MM #19: Avoid Direct Goals

Use to find clarity in how to reach your overarching destination.

We’ll pick up right where we began – with how to create anti-mental models where you focus on avoiding something. These are just as effective at driving you toward a goal. We start with a very clear one: avoid direct goals. Like before, to achieve the outcome we want, we want to avoid working toward something and instead work to avoid a negative. Instead of direct goals, we want inverse goals, also known as anti-goals.

Carl Jacobi, a German mathematician, was known for utilizing such an approach to solve difficult math problems. Following a strategy of man muss immer umkehren, or “invert, always invert,” Jacobi would write down math problems in inverse form and find that it was easier for him to arrive at the solution that way: by first finding what wasn’t possible.

Transferring this inverse way of thinking to life at large, Charlie Munger challenges the youth to ponder on the inverse of success instead of simply focusing on how to achieve success.

He poses the question, “What do you want to avoid?” and offers a likely response: sloth and unreliability. These qualities are roadblocks to success, and you get to shine a spotlight on them precisely by asking why people fail instead of why they succeed. By inverting the question of success, you get to discover drivers of failure and are thus able to avoid such behaviors in order to improve. In other words, if you work hard to avoid sloth and unreliability, success should be yours.

So instead of asking what you need to do to be a better manager, try considering what a terrible manager would do. Avoid those actions. If your business model centers on innovation, ask “How could we limit this company’s innovative potentials?” Do the opposite. If you’re looking to improve your productivity, ask “What are the things I do to distract myself?” Generally, instead of asking “How do I solve this problem,” ask “How would I cause this problem?” Then do something else.

Inversion helps you uncover your hidden beliefs and allows you to avoid what you ultimately don’t want. You can find sudden clarity when you realize that success might truly only depend on the absence of something.

It’s much easier to avoid what you don’t want than to get what you do want. The easiest way to use anti-goals or inverse goals just takes two steps. It applies neatly to nearly anything you wish to achieve.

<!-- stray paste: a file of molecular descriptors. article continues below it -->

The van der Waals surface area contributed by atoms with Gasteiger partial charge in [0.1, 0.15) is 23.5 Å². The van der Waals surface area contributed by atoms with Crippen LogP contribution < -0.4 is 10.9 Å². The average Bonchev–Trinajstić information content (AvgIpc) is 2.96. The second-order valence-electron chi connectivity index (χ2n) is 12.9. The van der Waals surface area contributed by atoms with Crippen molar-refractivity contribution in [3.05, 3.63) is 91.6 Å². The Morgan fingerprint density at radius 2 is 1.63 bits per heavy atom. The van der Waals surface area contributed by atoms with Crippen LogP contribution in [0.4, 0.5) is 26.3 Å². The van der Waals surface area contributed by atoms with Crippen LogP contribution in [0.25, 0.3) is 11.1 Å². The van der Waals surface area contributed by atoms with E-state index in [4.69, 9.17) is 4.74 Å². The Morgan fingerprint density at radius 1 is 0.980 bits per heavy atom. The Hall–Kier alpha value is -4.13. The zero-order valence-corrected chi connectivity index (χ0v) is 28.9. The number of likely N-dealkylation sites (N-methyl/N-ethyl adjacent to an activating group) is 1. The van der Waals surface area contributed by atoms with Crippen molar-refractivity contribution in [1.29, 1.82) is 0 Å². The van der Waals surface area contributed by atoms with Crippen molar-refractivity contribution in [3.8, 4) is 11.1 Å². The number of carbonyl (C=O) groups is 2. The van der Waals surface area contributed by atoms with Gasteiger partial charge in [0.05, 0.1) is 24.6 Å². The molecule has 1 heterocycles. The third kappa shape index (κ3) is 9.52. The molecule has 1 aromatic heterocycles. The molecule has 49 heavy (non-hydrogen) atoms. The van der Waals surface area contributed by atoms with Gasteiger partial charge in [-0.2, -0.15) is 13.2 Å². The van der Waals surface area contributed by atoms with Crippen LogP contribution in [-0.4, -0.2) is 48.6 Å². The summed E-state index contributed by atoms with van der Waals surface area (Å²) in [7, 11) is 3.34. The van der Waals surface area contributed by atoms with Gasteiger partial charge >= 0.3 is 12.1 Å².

1. Define failure or causes of unhappiness.
  2. Create methods to avoid those things at all costs.

For instance, do you want to improve the quality of your days?

  1. Define failure or causes of unhappiness. For instance, what defines a poor-quality day? Four factors: poor sleep, bad traffic, poor diet, and an annoying dog.
  2. Create methods to avoid those things at all costs. How can you address each of these contributors to unhappy days? Buy a new bed or find a new sleep ritual. Find ways to make your commute more enjoyable or minimal or shift your work hours around so you can avoid it completely. Pack your lunches beforehand or learn how to cook healthier. Buy the dog some more chew toys, hire a dog walking service, or get him a buddy.

When we reduce this anti-mental model down even further, the most powerful and simple version is to just avoid stupidity. We typically seek to act smart and clever, and again, this is how we are taught to think from childhood.

It’s not wrong, but it does leave room for some improvement. Trying to do smart things can be perilous and ambiguous. It’s an open-ended task. But avoiding stupidity, well, that’s pretty apparent when you see it. Munger, on the topic of stupidity:

It is remarkable how much long-term advantage people like us have gotten by trying to be consistently not stupid, instead of trying to be very intelligent. There must be some wisdom in the folk saying, “It’s the strong swimmers who drown.”

I sought good judgment mostly by collecting instances of bad judgment, then pondering ways to avoid such outcomes.

A lot of success in life and business comes from knowing what you want to avoid: early death, a bad marriage, etc„1¤7 Just avoid things like racing trains to the crossing, doing cocaine, etc. Develop good mental habits„1¤7 Avoid evil, particularly if they’re attractive members of the opposite sex.

We want to see what has caused businesses to go bad„1¤7 I’ve often felt there might be more to be gained by studying business failures than business successes. In my business, we try to study where people go astray, and why things don’t work.

Keep it simple. Think of anti-mental models as harnessing one of humanity’s most obvious impulses: avoiding pain and discomfort. It’s why we have phobias and anxieties and can’t help but eat junk food. This is what has been programmed into us and has kept us alive for eons. Use it for good this time!

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Peter Hollins is a bestselling author, human psychology researcher, and a dedicated student of the human condition.